money, and a multi-day delay can mean catastrophe for some 
businesses.
    For that very reason, I have concerns about the Division of Swap 
Dealer and Intermediary Oversight's (DSIO) ``No-Action Relief With 
Respect to CFTC Regulation 1.25 Regarding Money Market Funds.'' 
While the 4(c) exemption and the DCR interpretation are clearly 
customer protection initiatives, the DSIO no action letter is not. 
This no action letter would allow FCMs to keep money in segregated 
customer accounts that actually would not be readily available in a 
crisis. Thus, while it may appear that an FCM had considerable funds 
available to settle customer accounts during a market dislocation,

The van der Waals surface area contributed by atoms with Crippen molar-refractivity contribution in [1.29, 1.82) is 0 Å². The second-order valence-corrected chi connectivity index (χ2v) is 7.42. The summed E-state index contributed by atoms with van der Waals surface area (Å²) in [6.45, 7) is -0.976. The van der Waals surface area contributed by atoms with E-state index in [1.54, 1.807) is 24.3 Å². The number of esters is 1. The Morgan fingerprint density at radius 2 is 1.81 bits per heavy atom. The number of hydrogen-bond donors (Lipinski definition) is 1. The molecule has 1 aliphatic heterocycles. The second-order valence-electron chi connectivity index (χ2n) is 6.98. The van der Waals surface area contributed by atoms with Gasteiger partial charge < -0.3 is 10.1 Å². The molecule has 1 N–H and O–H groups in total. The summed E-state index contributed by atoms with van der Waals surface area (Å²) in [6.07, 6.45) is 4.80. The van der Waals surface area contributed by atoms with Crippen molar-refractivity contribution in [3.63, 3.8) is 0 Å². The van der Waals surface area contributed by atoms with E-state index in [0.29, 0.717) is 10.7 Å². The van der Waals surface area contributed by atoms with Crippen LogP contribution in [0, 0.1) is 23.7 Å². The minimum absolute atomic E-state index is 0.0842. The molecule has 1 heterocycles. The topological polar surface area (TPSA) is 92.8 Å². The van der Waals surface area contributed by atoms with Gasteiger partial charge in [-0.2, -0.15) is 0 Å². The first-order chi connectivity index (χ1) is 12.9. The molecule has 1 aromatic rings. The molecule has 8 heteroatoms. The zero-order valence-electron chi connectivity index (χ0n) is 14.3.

in fact that would be only be an illusion; a portion of those funds 
could be locked down behind the prime money market funds' gates and 
therefore not actually be available when needed.
    I do not think that the staff of the Commission should be 
supporting this kind of ``window dressing''--giving the impression 
of greater security than there actually is. If the funds are not 
suitable investments for customer funds, then they are not suitable 
for the additional capital that the FCMs put in those accounts to 
protect against potential shortfalls. Having lived through 
bankruptcies, such as MF Global and Peregrine, I have a healthy 
respect for the importance of having strong clearing members with a 
large cushion of funds that can be accessed when needed. This no 
action letter undermines that effort. Given the importance of this 
topic to the general public, we should at least have asked for 
comments or even held a roundtable before making this change. I 
therefore hope to reexamine this subject in the near future.

[FR Doc. 2016-19211 Filed 8-11-16; 8:45 am]
 BILLING CODE 6351-01-P